Despite the fact that international migrants comprise 3.1 percent of the world population, international migration is at the heart of societal, economic and political debates. This may be attributed, in part, to the fact that the estimated 214 million international migrants are not evenly distributed among countries and regions. Citizens in some countries comprise a minority compared to expatriates. The case of the Arab Gulf countries is a classical model of this demographic imbalance. Moreover, while females comprise 49 percent of international migrants, sex composition of international migrants is imbalanced among countries and regions.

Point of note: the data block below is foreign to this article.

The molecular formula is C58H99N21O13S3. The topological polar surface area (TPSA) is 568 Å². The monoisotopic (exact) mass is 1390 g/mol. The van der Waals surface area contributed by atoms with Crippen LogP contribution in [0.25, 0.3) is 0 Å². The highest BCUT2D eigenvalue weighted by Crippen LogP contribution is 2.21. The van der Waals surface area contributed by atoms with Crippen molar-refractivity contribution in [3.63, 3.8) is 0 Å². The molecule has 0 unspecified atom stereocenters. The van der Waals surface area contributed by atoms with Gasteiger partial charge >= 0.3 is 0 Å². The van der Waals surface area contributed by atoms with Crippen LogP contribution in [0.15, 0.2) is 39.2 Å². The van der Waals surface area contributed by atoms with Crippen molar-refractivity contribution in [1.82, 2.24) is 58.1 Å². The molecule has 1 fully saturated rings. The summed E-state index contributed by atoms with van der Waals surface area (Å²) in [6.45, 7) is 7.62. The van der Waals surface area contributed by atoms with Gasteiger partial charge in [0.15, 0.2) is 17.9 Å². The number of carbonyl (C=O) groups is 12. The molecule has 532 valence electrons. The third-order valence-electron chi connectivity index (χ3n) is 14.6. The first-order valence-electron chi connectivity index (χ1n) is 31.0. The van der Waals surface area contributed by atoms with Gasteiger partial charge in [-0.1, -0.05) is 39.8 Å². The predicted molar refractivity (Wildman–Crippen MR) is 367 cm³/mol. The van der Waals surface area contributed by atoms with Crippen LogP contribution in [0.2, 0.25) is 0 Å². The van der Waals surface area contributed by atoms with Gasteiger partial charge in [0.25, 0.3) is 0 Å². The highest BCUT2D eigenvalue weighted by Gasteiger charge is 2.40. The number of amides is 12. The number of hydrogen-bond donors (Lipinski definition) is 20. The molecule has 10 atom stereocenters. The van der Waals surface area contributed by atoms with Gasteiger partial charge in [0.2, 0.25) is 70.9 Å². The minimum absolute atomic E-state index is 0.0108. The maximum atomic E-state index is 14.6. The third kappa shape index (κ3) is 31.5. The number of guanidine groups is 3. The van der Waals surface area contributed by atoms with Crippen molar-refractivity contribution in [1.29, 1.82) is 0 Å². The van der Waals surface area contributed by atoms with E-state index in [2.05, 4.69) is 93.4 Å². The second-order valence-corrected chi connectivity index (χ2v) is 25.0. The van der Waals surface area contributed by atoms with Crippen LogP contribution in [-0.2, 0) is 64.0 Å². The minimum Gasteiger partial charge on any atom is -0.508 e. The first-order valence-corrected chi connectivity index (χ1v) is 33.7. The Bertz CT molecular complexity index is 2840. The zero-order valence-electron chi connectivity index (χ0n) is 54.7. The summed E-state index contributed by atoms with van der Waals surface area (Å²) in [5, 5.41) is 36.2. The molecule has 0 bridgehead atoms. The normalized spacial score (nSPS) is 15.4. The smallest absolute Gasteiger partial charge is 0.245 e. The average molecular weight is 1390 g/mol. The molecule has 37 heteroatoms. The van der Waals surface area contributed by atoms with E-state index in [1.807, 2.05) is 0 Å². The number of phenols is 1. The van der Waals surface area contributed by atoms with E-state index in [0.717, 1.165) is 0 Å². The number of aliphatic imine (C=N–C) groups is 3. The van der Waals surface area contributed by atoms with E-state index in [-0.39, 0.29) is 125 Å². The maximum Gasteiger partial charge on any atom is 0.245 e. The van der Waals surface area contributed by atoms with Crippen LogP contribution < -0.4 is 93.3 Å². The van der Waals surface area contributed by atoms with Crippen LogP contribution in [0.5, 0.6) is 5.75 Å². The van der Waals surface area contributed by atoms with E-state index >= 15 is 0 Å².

Because of the economic nature of migration, keeping aside forced migration, some members of families leave their origin for better-paid jobs in destination countries. This phenomenon contributes to family breakdown between origin and destination. Family breakdowns are associated with an array of socio-economic correlates and result from major problems related to child rearing and female-headed households, in the case of household head migration. Acknowledging the important positive economic impact of migration, negative socio-economic impacts of migration should be considered and explored, and policy interventions at the micro and macro levels should be introduced.


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